Aisha will be serving in GBUCh Chile as part of the InterVarsity Link program.

Thanks for praying with us!

How IFES Governance Development is making a difference

Nico met Jesus through Toto while they were colleagues, and the two became friends. Some time after that, Toto quit his job and accepted a role as the General Secretary of the IFES movement in Uruguay, CBUU. Nico was still a young Christian, but he had expertise in administrative and management issues, so he volunteered to be part of the CBUU board.

He knew it could get awkward. His friend had now become his employee. How would he maintain impartiality in the face of decision making? How could he say yes or no freely while preserving their friendship?

This is where the IFES Governance Development training came in. It helped them clarify crucial questions: what is the relationship between the board and the general secretary? How should they deal with conflict? How are their roles different? How could they work together to advance student ministry in Uruguay?

These questions are crucial for every IFES movement board and general secretary to work through. Healthy boards lead to healthy student movements. It’s that important.

Will you pray for the work of the Governance Development team?

  • Pray for CBUU board members this weekend during their Governance Coaching Program, led by Carmen, one of the Governance Development team members. Pray that they would be helped to govern well, making wise decisions and strengthening the national movement.
  • Pray for recent and upcoming Governance training for the movements in Niger, Lithuania, Colombia, Gabon, the DRC, Antigua & Barbuda, Ghana, Burundi and Guatemala.
  • Pray for the boards and individual board members now taking Governance Development e-learning courses.

Thanks for praying with us!

Engaging the university as Christ’s ambassadors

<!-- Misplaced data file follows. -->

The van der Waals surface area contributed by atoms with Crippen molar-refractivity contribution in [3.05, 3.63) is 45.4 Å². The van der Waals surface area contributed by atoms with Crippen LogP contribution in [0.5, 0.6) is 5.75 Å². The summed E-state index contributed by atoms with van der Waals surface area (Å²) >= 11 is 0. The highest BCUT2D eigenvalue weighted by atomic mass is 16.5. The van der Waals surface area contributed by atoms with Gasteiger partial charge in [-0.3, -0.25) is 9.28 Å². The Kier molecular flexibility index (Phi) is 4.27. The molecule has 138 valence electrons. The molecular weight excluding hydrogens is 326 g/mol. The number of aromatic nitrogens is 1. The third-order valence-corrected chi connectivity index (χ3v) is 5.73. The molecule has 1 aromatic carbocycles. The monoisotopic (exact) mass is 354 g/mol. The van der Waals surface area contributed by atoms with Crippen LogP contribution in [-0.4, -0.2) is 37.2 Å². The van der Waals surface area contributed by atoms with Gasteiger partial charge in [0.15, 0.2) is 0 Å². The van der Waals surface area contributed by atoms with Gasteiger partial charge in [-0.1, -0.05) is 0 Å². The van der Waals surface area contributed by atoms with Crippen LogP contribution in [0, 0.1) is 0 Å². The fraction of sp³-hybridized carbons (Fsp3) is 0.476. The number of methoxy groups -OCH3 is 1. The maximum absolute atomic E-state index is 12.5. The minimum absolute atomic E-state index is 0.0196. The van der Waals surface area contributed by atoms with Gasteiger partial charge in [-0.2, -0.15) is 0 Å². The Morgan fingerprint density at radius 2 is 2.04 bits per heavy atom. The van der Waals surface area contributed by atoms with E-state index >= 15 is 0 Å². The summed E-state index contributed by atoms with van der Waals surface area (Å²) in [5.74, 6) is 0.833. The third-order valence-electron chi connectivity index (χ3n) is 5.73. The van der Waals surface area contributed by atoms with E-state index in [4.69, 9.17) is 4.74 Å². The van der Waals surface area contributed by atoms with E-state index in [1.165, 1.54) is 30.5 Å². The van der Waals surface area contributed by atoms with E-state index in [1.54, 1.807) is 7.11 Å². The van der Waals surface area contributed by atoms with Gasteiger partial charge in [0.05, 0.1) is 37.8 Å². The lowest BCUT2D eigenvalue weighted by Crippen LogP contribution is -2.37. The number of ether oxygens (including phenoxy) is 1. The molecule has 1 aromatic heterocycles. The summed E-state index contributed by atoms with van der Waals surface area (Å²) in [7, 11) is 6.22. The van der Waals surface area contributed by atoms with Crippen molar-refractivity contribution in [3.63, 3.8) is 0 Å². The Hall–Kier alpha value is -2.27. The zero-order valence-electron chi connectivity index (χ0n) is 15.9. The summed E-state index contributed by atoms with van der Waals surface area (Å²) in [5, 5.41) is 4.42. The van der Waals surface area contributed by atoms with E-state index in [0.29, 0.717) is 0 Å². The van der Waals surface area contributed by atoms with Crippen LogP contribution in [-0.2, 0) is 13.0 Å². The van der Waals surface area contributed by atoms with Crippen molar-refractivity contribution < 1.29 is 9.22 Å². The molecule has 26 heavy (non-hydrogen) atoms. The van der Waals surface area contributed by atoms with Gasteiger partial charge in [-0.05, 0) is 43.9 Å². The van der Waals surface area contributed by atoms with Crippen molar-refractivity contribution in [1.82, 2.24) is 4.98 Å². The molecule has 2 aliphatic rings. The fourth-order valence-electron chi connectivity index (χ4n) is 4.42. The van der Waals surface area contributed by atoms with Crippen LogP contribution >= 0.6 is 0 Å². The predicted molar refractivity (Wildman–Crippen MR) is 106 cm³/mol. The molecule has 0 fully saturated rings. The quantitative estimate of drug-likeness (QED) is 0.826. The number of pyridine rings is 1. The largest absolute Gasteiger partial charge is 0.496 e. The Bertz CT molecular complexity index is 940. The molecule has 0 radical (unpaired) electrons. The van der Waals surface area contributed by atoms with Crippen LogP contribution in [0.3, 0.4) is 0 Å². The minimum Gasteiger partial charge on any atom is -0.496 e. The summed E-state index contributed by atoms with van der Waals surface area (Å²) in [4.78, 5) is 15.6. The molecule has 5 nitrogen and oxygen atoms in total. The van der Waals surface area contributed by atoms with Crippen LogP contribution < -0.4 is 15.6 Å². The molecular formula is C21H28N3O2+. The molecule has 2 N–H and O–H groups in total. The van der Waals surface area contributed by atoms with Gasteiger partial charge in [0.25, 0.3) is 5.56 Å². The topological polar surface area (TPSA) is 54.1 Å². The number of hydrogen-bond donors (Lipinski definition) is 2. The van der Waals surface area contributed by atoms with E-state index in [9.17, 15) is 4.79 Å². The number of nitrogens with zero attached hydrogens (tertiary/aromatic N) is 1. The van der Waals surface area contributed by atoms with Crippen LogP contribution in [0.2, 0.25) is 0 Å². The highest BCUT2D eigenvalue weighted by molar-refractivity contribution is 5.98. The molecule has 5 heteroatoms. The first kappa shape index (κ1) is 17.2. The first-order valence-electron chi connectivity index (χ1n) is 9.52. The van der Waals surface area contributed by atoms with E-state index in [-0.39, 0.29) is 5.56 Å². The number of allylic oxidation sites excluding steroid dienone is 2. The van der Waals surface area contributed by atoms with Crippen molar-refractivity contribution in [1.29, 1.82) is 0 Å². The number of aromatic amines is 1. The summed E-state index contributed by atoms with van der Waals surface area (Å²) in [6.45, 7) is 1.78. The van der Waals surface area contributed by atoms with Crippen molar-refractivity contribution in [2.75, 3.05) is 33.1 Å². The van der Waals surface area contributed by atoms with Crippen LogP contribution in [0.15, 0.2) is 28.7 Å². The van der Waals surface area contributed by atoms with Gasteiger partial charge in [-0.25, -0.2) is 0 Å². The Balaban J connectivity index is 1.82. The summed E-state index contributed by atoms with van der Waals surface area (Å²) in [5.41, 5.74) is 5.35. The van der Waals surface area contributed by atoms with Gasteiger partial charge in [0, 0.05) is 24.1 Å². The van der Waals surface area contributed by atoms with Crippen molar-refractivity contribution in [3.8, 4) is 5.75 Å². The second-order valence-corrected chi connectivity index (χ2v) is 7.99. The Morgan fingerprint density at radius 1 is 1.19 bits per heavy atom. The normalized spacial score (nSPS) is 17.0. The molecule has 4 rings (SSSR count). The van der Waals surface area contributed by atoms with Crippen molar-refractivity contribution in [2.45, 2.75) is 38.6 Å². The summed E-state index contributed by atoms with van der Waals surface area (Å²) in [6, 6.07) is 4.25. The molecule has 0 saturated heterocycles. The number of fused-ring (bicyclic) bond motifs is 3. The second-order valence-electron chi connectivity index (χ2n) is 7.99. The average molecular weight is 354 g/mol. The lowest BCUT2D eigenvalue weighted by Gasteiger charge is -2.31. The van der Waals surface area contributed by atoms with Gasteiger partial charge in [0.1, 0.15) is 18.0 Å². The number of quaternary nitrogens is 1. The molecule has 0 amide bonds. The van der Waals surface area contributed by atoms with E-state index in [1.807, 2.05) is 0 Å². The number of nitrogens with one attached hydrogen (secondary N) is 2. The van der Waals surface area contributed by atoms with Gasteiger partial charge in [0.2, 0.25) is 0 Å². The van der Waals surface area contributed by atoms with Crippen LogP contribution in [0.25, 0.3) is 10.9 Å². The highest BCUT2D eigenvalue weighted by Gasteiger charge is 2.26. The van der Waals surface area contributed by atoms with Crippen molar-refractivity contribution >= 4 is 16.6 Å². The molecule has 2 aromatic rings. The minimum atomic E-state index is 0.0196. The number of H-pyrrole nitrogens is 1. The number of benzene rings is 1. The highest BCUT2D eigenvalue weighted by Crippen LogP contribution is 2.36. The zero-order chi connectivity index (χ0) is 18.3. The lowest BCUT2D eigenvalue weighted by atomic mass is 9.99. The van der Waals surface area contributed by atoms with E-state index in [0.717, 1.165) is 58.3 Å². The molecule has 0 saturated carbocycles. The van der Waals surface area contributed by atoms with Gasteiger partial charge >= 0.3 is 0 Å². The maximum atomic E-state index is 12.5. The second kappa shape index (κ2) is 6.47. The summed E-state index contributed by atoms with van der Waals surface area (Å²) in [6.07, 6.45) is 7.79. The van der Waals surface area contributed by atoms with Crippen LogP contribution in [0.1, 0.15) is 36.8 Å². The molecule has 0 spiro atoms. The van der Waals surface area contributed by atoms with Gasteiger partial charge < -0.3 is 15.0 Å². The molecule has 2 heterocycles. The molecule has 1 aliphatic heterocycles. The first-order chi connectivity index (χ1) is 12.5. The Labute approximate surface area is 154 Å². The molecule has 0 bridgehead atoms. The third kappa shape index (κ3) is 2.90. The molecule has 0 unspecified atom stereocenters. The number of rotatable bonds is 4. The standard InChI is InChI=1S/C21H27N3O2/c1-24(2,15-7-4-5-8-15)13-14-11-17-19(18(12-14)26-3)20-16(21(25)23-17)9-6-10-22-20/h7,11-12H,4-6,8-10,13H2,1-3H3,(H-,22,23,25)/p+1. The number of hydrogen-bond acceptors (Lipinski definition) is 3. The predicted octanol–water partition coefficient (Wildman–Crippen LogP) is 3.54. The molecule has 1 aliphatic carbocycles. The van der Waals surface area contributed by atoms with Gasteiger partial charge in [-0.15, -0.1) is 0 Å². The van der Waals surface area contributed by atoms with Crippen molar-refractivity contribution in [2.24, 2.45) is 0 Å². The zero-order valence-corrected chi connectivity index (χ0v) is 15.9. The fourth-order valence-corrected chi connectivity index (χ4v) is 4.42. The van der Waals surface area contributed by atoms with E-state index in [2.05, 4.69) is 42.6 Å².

Vega Baja, a small coastal town in northern Puerto Rico, sees thousands of locals and tourists flock to its beautiful beaches every year. Some go to enjoy the wildlife and scenery, others the water sports and swimming. But last weekend, 20 ABU Puerto Rico students arrived in Vega Baja for a very different reason: they were there to look at the Bible.

During their annual retreat, in a rented beach house by the sea, the students used the IFES resource The Word Among Us to dig into Scripture. They wanted to trace God’s big story through the Bible and see how it fits with our story today, and particularly how it relates to our involvement in society.

Many of the group members are activists. They’re involved with other university societies and causes – political, environmental and human rights-related. During the retreat the students spent time wrestling with big questions, asking themselves what it looks like to engage with the reality of their society with a biblical worldview.

Join us in praying for them:

  • Thank God for the fellowship, teaching and good discussions the students enjoyed. Pray that they would continue to dig into Scripture throughout the year.
  • Pray that the students would be actively involved in campus life and societies with a Christian mind, as Christ’s ambassadors.

Julio’s dream

Five years ago, Koinonia, the student movement in Cuba, had just two student groups. Today there are 12, in several different provinces, with more than 400 students involved. There is much to praise God for! 

But there are challenges too. Many young people leave the country after graduating to find better opportunities and higher salaries abroad. Some, however, decide to stay. General Secretary, Julio, shares more: 

“It is very exciting when you find young professional Christians who decide to stay in Cuba and share the same struggles with our people as they serve the Lord in their professions. This is part of our mission in Koinonia: to make students aware of the Lord’s calling to serve Him as professionals wherever they are, being lights for Jesus.” 

Koinonia wants to support its graduates well and equip them to keep living for Jesus beyond university. But they don’t yet have the resources to invest in graduate ministry: 

“We dream of being able to have a camp for professionals. But we need a lot of resources and work to get it.” 

Pray with us that God would make this dream a reality: 

  • Pray for the staffing and funding needed to develop a graduate ministry in Cuba. 
  • Pray that many Christian graduates would decide to stay in Cuba and live wholeheartedly as Jesus’ disciples and agents of change in the workplace and in society. 

 Thanks for praying with us!